Spatial mark making: ‘drawn’ marks ‘off’ the surface – a series of workshops

Pepper, Andrew T. (2012) Spatial mark making: ‘drawn’ marks ‘off’ the surface – a series of workshops. Drawing Research Network Conference, Loughborough University, Proceedings . ISSN UNSPECIFIED

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Spatial mark making: ‘drawn’ marks ‘off’ the surface – a series of workshops
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Abstract

Based on a number of workshops delivered to BA fine art students across all years and two institutions, this paper examines a selection of experimental results from participants. It also includes a discussion on the workshop methodology of spatial mark making and how this can be used as a tool for exploring surfaces, drawn interventions, and participatory group works.
We ‘draw’ on surfaces but, by moving the ‘mark’ off that surface, and allowing it to be ‘seen’ in more than on space, there is a subtle (but noticeable) shift in the perceptual and conceptual analysis of these new marks. They exist in a ‘space’ between sculpture, installation and drawing. Their unfamiliar location offers an opportunity to look more closely – a state of ‘slow’ reading.
Using light from lo-fi, semi-redundant sources, including 35 mm and overhead projectors, these workshops examine methods of manifesting marks on multiple translucent screens, existing architecture, smoke, columns of steam, clouds of water and rapidly oscillating webs manipulated in real-time by workshop participants.
Many of the results experienced within the workshops are pseudo three-dimensional, creating marks, which appear to be solid and can be viewed from multiple angles. This raises questions about our perception of the ‘solid’ and the ‘flat mark’ as well as prompting discussions around validity of the process (particularly in fine art), the place of the spectacle in contemporary art practice and how much the tail is wagging the dog.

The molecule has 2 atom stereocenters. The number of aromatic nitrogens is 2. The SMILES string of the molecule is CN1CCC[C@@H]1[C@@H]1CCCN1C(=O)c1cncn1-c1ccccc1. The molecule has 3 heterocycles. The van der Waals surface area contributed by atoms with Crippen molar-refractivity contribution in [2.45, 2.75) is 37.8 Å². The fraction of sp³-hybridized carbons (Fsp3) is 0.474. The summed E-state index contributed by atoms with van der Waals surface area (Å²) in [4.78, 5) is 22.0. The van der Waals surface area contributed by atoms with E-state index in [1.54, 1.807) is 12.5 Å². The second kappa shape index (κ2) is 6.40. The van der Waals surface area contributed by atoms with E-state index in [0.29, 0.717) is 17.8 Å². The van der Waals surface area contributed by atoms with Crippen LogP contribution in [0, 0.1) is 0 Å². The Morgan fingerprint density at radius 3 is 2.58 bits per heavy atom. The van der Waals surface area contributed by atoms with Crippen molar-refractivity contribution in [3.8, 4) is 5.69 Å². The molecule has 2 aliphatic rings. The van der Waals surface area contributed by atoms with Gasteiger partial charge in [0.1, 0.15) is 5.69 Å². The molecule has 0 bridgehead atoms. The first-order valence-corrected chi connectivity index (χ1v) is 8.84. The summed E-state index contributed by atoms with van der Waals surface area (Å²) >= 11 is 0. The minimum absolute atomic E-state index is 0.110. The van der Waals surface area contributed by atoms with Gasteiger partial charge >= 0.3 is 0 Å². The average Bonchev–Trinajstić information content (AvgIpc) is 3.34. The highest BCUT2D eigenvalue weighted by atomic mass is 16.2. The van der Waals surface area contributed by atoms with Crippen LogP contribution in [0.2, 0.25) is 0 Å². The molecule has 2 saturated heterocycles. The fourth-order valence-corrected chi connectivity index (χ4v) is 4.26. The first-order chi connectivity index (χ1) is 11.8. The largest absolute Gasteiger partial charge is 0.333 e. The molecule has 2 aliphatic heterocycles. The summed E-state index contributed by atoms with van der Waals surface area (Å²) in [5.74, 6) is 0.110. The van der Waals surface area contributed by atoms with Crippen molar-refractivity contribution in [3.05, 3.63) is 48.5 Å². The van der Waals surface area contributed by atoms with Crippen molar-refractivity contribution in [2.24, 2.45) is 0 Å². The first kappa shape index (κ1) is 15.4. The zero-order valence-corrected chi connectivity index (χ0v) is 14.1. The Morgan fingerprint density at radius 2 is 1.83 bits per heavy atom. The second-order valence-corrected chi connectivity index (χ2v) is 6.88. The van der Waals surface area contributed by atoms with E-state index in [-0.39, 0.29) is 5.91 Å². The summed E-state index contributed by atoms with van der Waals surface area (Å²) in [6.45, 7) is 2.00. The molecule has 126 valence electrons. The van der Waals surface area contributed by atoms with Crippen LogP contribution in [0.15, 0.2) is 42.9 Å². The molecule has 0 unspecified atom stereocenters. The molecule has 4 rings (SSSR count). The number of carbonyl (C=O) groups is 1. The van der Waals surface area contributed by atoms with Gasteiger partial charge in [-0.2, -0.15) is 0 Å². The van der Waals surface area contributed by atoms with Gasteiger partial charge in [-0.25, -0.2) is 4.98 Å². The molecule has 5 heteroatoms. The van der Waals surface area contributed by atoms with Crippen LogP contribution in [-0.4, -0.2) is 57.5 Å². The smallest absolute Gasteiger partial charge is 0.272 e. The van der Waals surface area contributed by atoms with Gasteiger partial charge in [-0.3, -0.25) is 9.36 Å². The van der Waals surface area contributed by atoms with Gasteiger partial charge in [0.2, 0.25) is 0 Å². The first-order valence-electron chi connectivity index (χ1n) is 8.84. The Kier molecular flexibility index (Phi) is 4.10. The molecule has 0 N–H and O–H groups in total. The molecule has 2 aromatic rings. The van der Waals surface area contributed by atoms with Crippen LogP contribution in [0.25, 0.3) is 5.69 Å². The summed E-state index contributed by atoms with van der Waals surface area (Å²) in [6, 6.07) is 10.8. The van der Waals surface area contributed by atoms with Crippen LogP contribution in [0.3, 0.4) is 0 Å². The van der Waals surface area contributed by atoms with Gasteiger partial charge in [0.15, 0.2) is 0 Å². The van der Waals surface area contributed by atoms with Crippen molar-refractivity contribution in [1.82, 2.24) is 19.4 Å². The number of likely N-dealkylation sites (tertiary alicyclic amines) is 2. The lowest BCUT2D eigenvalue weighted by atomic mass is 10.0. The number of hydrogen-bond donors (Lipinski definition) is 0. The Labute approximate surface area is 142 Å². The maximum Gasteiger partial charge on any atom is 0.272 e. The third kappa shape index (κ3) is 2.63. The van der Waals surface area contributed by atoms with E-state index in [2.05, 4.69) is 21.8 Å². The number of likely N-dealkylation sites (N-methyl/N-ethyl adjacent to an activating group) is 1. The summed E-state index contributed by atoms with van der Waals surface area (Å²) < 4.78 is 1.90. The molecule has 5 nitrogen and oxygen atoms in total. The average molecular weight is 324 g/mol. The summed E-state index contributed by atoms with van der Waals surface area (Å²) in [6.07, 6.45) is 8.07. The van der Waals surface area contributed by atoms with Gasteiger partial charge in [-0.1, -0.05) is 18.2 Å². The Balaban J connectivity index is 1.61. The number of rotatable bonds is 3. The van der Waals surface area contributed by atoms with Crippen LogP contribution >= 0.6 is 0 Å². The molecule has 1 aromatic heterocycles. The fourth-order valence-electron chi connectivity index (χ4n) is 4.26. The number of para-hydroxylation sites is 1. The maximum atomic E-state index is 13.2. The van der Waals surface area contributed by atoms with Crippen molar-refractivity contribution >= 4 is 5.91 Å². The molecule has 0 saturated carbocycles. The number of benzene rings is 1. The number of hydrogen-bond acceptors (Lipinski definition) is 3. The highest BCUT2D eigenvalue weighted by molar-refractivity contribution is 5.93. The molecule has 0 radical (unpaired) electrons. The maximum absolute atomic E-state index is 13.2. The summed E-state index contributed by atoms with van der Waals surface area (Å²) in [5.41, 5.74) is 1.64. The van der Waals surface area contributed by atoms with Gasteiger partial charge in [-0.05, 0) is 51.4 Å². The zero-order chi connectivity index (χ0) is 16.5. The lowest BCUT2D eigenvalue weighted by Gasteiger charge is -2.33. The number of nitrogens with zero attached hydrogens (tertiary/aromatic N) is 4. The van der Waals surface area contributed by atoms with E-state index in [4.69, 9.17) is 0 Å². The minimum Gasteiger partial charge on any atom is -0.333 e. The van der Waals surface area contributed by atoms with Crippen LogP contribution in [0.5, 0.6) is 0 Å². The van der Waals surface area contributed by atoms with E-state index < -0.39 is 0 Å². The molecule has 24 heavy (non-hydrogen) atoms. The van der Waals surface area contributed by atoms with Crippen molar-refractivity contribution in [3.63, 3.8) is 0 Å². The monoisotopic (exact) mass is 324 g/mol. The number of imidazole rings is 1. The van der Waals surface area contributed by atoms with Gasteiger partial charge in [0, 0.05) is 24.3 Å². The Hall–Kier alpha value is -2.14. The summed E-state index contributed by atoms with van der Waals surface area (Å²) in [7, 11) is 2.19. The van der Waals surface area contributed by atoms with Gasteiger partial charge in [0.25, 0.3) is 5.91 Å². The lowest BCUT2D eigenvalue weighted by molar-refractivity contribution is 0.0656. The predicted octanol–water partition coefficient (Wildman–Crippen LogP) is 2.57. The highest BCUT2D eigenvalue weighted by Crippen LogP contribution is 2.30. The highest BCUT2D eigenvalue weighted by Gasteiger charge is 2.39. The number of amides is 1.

Additional Information:Based on a number of workshops delivered to BA fine art students across all years and two institutions, this paper examines a selection of experimental results from participants. It also includes a discussion on the workshop methodology of spatial mark making and how this can be used as a tool for exploring surfaces, drawn interventions, and participatory group works. We ‘draw’ on surfaces but, by moving the ‘mark’ off that surface, and allowing it to be ‘seen’ in more than on space, there is a subtle (but noticeable) shift in the perceptual and conceptual analysis of these new marks. They exist in a ‘space’ between sculpture, installation and drawing. Their unfamiliar location offers an opportunity to look more closely – a state of ‘slow’ reading. Using light from lo-fi, semi-redundant sources, including 35 mm and overhead projectors, these workshops examine methods of manifesting marks on multiple translucent screens, existing architecture, smoke, columns of steam, clouds of water and rapidly oscillating webs manipulated in real-time by workshop participants. Many of the results experienced within the workshops are pseudo three-dimensional, creating marks, which appear to be solid and can be viewed from multiple angles. This raises questions about our perception of the ‘solid’ and the ‘flat mark’ as well as prompting discussions around validity of the process (particularly in fine art), the place of the spectacle in contemporary art practice and how much the tail is wagging the dog.
Keywords:Drawing, Fine Arts, 3-D, Shadows, Perception, bmjconvert
Subjects:W Creative Arts and Design > W100 Fine Art
X Education > X210 Research skills
W Creative Arts and Design > W610 Moving Image Techniques
W Creative Arts and Design > W110 Drawing
W Creative Arts and Design > W130 Sculpture
Divisions:College of Arts > Lincoln School of Art & Design
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ID Code:7596
Deposited On:27 Feb 2013 20:17

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